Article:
Ubuntu on EeePC 1201N

07 December 2010

New Machine

Back in the summer after being laid off at MapQuest, I needed a new primary notebook computer, so I bought a 12-inch netbook—the Asus EeePC 1201N. I chose this machine, because I wanted something light, portable, inexpensive, and the higher resolution of the 12-inch display was more practical that the 1024x600 displays of the 10-inch netbooks. The machine also has a dual-core hyperthreaded Atom processor, so it shows up as 4 CPUs on this little machine.

Ubuntu 10.04

As soon as I got it, I booted an SD card with Ubuntu 10.04 desktop installation image, and I was off. The install ran smoothly as expected, and I rebooted to the new OS. I went about installing all my normal user, photography, and developer tools. I also included the wireless backport modules based on my previous experience with Claire's EeePC. I'm not sure the backports were necessary on this machine, though—I don't think it made much of a difference.

I was sort of annoyed to have to load the NVidia drivers and config panels, but it seems to be nearly unavoidable these days. At least it seems to just work. The HDMI output even works with my TV, so I guess I can't complain.

Performance

I can run Eclipse and Sun Wireless Toolkit fine on the machine, as does the Android SDK, though I try to not keep too many projects open at once. Grails development at the command-line (in vim) goes quickly enough, though I can tell this machine's a little slower than my bigger desktop machines. My normal build, test, report cycle completes in under 2 minutes.

I've used the machine as my primary photo processing machine (digikam, Gimp, Rawstudio) when I was on vacation for a week or when I'm in my photography class. It does fine, but working with lots of images can be slow compared to the Athlon X2 server where I usually do that work.

For browsing, music, and podcatching the machine has plenty of power.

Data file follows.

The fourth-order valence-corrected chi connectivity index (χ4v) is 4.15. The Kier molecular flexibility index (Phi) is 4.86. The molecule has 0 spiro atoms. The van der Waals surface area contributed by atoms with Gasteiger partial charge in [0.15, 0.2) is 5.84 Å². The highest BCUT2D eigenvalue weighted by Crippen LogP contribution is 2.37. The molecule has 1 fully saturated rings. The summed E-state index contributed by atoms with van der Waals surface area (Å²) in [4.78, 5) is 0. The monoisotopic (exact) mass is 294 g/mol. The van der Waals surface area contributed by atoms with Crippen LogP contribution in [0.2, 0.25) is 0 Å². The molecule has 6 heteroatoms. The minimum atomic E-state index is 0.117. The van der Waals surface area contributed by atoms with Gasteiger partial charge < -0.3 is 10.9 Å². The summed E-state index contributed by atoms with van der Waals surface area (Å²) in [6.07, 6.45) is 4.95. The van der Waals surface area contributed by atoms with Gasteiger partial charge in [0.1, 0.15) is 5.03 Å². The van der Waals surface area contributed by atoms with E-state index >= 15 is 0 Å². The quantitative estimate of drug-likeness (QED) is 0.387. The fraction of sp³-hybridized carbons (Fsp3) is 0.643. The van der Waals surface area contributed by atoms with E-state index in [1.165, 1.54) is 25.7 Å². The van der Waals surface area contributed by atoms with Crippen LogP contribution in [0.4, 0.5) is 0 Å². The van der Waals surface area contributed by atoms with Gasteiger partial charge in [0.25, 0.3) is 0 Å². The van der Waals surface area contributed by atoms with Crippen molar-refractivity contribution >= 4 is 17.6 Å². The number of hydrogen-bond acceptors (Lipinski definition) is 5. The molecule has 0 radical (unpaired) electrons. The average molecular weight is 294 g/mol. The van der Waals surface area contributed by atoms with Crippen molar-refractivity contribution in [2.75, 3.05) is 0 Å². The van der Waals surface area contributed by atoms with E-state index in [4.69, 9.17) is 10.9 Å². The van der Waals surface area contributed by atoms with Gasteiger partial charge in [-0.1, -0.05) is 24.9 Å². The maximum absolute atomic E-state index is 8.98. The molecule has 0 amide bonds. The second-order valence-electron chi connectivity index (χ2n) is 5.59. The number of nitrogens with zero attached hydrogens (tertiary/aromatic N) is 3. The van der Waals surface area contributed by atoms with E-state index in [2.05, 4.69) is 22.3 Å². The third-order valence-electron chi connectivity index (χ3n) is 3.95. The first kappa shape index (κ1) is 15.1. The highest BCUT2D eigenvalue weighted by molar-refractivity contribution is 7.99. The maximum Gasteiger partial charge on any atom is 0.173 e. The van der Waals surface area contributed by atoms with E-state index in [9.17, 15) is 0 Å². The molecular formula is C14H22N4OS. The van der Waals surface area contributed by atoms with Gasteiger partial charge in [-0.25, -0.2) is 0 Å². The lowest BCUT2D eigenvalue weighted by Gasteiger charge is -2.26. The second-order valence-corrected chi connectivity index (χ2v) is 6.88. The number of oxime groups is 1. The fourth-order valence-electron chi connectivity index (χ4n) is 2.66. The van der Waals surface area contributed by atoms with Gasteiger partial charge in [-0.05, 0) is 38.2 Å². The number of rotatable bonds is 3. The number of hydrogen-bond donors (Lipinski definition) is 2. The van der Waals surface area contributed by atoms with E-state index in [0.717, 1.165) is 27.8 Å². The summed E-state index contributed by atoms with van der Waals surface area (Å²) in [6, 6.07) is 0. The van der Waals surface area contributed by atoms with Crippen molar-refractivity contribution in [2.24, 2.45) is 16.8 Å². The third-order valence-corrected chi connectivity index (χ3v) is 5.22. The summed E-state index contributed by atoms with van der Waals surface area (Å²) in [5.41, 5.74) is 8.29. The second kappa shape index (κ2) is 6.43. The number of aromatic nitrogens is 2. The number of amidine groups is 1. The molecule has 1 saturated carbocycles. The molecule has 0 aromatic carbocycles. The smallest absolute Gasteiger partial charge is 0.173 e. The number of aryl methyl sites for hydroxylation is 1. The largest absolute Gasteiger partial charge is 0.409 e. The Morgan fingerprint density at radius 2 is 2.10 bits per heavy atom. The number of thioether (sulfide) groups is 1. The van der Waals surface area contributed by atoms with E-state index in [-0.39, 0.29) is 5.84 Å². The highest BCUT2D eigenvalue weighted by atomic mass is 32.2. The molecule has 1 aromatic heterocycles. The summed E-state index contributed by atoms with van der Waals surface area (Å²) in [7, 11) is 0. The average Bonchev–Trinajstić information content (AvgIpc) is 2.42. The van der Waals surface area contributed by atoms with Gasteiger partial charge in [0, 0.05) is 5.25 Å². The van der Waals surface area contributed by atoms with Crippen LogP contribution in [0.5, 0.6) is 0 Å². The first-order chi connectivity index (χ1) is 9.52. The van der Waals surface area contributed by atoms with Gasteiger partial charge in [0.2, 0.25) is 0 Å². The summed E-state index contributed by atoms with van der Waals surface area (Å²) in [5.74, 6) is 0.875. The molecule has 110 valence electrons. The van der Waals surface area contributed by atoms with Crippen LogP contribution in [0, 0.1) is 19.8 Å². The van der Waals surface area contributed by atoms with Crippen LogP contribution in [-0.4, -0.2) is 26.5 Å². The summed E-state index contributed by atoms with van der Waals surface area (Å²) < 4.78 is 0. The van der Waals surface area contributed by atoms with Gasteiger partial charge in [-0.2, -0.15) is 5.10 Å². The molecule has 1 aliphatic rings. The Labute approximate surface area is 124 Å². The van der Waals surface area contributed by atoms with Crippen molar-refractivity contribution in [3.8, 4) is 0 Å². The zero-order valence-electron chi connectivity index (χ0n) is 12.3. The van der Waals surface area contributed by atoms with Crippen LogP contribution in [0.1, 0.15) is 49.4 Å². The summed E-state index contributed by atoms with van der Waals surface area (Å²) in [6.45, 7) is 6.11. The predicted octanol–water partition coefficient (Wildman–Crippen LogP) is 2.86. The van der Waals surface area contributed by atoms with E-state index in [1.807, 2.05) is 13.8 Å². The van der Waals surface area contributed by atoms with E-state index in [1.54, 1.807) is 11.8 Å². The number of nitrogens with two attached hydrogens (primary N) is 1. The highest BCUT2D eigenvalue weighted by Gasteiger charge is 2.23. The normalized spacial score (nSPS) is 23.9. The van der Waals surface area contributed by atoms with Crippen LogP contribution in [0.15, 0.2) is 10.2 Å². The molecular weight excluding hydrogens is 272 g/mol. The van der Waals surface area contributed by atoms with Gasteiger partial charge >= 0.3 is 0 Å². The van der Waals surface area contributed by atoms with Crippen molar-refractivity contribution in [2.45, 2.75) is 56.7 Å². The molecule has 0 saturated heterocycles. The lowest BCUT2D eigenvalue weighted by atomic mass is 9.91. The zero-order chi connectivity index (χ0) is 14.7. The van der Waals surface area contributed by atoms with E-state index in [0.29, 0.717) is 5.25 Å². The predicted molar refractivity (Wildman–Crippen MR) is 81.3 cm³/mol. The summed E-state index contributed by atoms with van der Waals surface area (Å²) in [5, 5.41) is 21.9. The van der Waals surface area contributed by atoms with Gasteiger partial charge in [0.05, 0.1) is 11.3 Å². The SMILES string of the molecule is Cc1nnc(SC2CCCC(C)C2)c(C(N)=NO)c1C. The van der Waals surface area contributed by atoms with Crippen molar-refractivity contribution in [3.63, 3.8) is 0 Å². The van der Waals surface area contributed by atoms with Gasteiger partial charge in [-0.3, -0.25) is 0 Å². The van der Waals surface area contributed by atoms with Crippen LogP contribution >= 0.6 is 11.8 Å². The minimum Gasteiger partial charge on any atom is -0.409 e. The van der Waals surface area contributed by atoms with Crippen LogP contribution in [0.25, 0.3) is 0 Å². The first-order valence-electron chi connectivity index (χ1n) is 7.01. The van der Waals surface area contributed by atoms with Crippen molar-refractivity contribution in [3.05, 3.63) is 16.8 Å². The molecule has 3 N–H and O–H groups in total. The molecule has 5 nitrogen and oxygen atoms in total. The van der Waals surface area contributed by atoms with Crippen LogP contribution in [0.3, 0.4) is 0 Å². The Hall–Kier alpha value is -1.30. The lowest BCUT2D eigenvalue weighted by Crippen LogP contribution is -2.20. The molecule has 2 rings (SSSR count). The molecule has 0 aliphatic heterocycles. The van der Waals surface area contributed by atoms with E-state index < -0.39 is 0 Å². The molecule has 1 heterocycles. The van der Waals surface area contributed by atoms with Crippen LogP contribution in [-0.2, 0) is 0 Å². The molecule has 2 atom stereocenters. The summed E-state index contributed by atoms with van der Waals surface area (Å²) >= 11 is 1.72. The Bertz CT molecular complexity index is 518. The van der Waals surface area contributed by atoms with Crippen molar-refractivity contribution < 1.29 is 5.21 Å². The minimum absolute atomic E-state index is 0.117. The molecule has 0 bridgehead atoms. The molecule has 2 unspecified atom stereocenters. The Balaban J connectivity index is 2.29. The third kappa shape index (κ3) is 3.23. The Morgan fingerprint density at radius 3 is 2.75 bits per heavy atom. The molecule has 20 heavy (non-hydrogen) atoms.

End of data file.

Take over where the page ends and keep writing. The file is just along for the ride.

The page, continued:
Problems

From the beginning, suspend (memory) and hibernate (disk) worked, but sometimes a memory issue (maybe loose) would cause it to shutdown while suspended and boot up with half the memory working. This problem seems to have gone away on its own. After the Ubuntu 10.10 upgrade, I'm still working to get hibernate working again, but I still have suspend.

I fought for a couple weeks trying to get good old CPU frequency scaling to work. I could manage to force the module to load, but it would cause all sorts of latency and pauses, and it didn't save any power. It turns out that this processor is already optimised enough for power saving, so I gave up in the end and just let it run full speed all the time. Currently, I can count on about 3 hours of battery.

The wireless network was fine until I took the machine to my new job. On the work wireless network, the connection becomes flaky when it tries to hop channels and access points. I haven't figured out how to fix this yet, but I worked around it by just using the wired connection while I'm there.

Small and Generic Wins

Despite some problems, I'm still impressed enough with it that I've ordered a third netbook for the house. I really wanted to buy another 1201N, but they're not available, so I bought an AMD-based EeePC 1215T. (The 1215T is even easier to setup.) I really love the 12-inch netbook form-factor, and it's worth the performance trade offs in the type of computing I do, and the relatively generic hardware makes it easy to run Linux.


Filed Under: Computers Linux